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Mahr (Islamic Marriage Contract) and Ontario Family Legislation

What is a Mahr?

There are three essential elements for the solemnization of an Islamic marriage. They are that any Muslim couple be competent to marry, that they express their willingness and consent to marry before witnesses, and that the “Mahr” (also referred to as “Meher”, “Mehr” or less commonly, “Moakhr”) be agreed upon and paid.

Mahr is an obligatory gift or contribution with monetary value provided by the husband-to-be to his wife-to-be, to use at her discretion. The Mahr amount is decided prior to marriage and stipulated in the Islamic Marriage Contract. The concept of Mahr has its roots in the Quran, which provides that the Mahr is the wife’s exclusive property, and she receives it as of right. In the event of a divorce or if the husband predeceases the wife, the Mahr offers some financial security for the wife.

Mahr is a contract recognized by Canadian courts

In Marcovitz v Bruker, 2007 SCC 54, the Supreme Court of Canada concluded that the mere fact that a contract has a religious aspect or basis does not preclude its judicial consideration and enforceability.

Bakhshi v Hosseinzadeh, 2017 ONCA 838

In the leading case of Bakhshi v Hosseinzadeh, the Ontario Court of Appeal addressed the legal question of whether, a property transferred as the Mahr ought to be excluded property pursuant to section 4(2) of the Family Law Act (FLA) or whether it should be included in the Net Family Property (NFP) for purposes of the equalization calculation.

In this specific case, the parties were married in Iran in 1995. Their marriage contract provided that the wife would receive a Mahr amount of 230 gold coins upon her request (valued at $79,580.00 CAD). The spouses later emigrated to Canada and separated in Ontario in 2013. The wife subsequently brought an Application for divorce, parenting time, equalization, and other relief.

The Court of Appeal explained that the trial judge’s conclusion regarding the effects of the Mahr was two-fold:

  1. The trial judge found that the Mahr was enforceable; and
  2. The trial judge found that the Mahr was to be excluded from the wife’s NFP for equalization purposes.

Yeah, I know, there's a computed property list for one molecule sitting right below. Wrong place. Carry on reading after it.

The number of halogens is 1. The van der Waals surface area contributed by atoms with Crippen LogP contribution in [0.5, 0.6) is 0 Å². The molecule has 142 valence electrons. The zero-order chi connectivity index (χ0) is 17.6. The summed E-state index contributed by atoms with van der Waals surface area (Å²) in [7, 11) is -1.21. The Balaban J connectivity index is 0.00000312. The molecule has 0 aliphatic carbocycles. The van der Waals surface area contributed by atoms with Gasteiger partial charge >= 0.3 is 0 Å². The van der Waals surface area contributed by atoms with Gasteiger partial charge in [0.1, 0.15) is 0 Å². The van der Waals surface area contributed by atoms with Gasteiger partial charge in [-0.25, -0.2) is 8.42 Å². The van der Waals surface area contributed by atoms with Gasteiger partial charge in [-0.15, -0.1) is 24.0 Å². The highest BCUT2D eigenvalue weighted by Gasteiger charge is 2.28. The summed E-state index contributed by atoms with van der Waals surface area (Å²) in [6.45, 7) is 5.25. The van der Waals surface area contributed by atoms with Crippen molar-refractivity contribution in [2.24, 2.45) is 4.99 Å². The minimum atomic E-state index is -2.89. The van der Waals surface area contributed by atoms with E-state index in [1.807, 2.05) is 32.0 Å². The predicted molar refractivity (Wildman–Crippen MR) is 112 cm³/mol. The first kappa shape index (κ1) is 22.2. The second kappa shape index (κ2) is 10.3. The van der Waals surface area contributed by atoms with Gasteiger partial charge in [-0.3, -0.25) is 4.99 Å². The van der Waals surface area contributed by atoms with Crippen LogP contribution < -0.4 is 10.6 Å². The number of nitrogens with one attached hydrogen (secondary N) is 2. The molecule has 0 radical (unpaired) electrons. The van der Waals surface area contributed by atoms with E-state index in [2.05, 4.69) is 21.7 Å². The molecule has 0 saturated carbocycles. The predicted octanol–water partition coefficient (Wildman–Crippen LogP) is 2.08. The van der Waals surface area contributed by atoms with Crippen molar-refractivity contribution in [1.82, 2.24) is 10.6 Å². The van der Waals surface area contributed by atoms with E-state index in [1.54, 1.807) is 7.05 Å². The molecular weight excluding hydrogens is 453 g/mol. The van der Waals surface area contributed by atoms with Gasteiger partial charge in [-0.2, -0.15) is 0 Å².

The Court of Appeal took no issue with the trial judge’s first finding. More specifically, the Court of Appeal affirmed prior rulings that the Mahr is to be treated as any other contractual obligation, despite its religious implications. The court further explained that in its analysis to enforce the Mahr, the objective intentions of the parties as ascertained by the wording of the Islamic Marriage Contract when read as a whole and in light of its context, must be examined.

The Court went on to say that the religious and/or cultural significance of the Mahr could be a relevant contextual element when determining the parties’ contractual obligations. The Court concluded that it would only enforce Mahr payment if the marriage contract was aligned with the statutory requirements of a civil domestic contract under the provisions of the Family Law Act.

Regarding the second issue, the Court of Appeal observed that NFP, as defined in the FLA, includes all property owned by a spouse at separation. The Court also considered the fact that the marriage contract contained no express provision that the Mahr payment of 230 gold coins was to be excluded from the wife’s NFP. For these reasons, the Court of Appeal concluded that the payment agreement between spouses was to be treated under the FLA like any other payment obligation.

The impact of Mahr on spousal support

It is important to note that the money owed as Mahr is not considered by Canadian courts as a replacement for spousal support. Mahr payments may have an impact on spousal support claims if the amount is of significant value.

Talk to an Ottawa Family Lawyer

If you have questions about how a court may deal with an Islamic Marriage Contract, the enforcement of Mahr payments, or any other issues related to separation or divorce, Samah Rahman, one of our experienced family lawyers would be happy to set up a consultation. Samah Rahman is a trusted Muslim divorce and family law lawyer. Contact RPB Family Law today to learn about our services.